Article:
Drones Keep Wildlife Alive with Air Shepard Program

Drones Keep Wildlife Alive

Drones Keep Wildlife Alive based on what the Air Shepard program has been implementing.  Poachers have always been a problem when it comes to protecting animals like rhinos and elephants in the national parks in Africa. Poachers want the animals for their tusks and horns, which can sell for thousands or hundreds of thousands of dollars on the black market.

Now, those who are trying to protect these and other endangered species have new ways of protecting them – flying drones with cameras. The program is called Air Shepherd, and it is financed by the Lindbergh Foundation. The nonprofit group is trying to protect the animals and the environment through using new and innovative technologies.

This newest method of trying to protect the elephants and rhinos from poachers started because of the great loss of these beasts, with some estimating that more than 40,000 elephants, along with 1,200 rhinos died in a single year from poaching. There is fear that if this sort of thing keeps up, that the animals will go extinct in less than ten years.

Therefore, Air Shepherd decided to try the flying drones, which it has been using for two years. The drones have flown over 400 missions, logging more than a thousand hours. Due to its diligence, no rhino was killed in its patrol area, when in the past, nearly 20 were killed in that same area previously.

Here is a great video featuring what is going on with Drone Technology for Endangered Animals.

The drones from Air Shepherd are loaded with a GPS system and infrared camera. They fly after dark when the poachers usually are out trying to find the rhinos or elephants they hunt. The group has software that helps them predict where the poachers will be and sends the drones to go to those areas.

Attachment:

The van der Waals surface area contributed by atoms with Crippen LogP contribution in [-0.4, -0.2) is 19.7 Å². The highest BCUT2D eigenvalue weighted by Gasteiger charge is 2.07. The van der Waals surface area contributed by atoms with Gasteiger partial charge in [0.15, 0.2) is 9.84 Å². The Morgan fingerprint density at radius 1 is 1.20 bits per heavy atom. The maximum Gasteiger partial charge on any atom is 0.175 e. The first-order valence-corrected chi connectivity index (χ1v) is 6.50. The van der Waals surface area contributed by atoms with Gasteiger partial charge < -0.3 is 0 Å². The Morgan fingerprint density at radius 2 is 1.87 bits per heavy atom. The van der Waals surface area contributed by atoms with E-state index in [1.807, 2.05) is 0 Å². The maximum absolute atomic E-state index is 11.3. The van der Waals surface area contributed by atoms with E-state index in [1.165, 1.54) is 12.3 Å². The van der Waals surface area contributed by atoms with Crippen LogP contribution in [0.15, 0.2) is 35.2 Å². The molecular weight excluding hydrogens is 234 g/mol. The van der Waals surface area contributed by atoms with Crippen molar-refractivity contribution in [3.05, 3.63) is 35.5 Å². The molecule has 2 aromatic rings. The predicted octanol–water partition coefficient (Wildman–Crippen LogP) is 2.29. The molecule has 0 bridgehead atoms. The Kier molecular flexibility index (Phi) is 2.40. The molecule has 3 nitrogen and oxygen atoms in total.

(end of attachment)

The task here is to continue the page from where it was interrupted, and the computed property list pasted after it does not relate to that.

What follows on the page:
They get the data from information on past poaching incidents, as well as data on where the rhinos or elephants are usually traveling. Then, people on the ground are put into position based on all of these calculations. The drones fly over their designated areas, and if they detect a poacher, a drone flyer calls someone on the ground and they are able to stop the poacher.

The software for the drones was created by math experts in Maryland, USA. It is the same people who designed systems the military uses to find bombs, but the software technology was altered to protect the elephants and rhino area from poachers. The software creators say that the program can predict this and have an accuracy of 93 percent.

Air Shepherd reports that seven countries in Africa have asked about this new way of protecting endangered species from poachers. However, it is quite expensive and an Indiegogo Campaign to raise $500,000 is being attempted. If they get this amount, it would fund one drone for about a year, according to Air Shepherd.

The bottom line is that something needs to be done if the world is to save endangered animals like the rhinos and elephants from poachers, and this new drone idea is helping to do that in South Africa.  Drones Keep Wildlife Alive based on what the Air Shepard program has been implementing is stopping poachers from taking away from us these majestic endangered animals.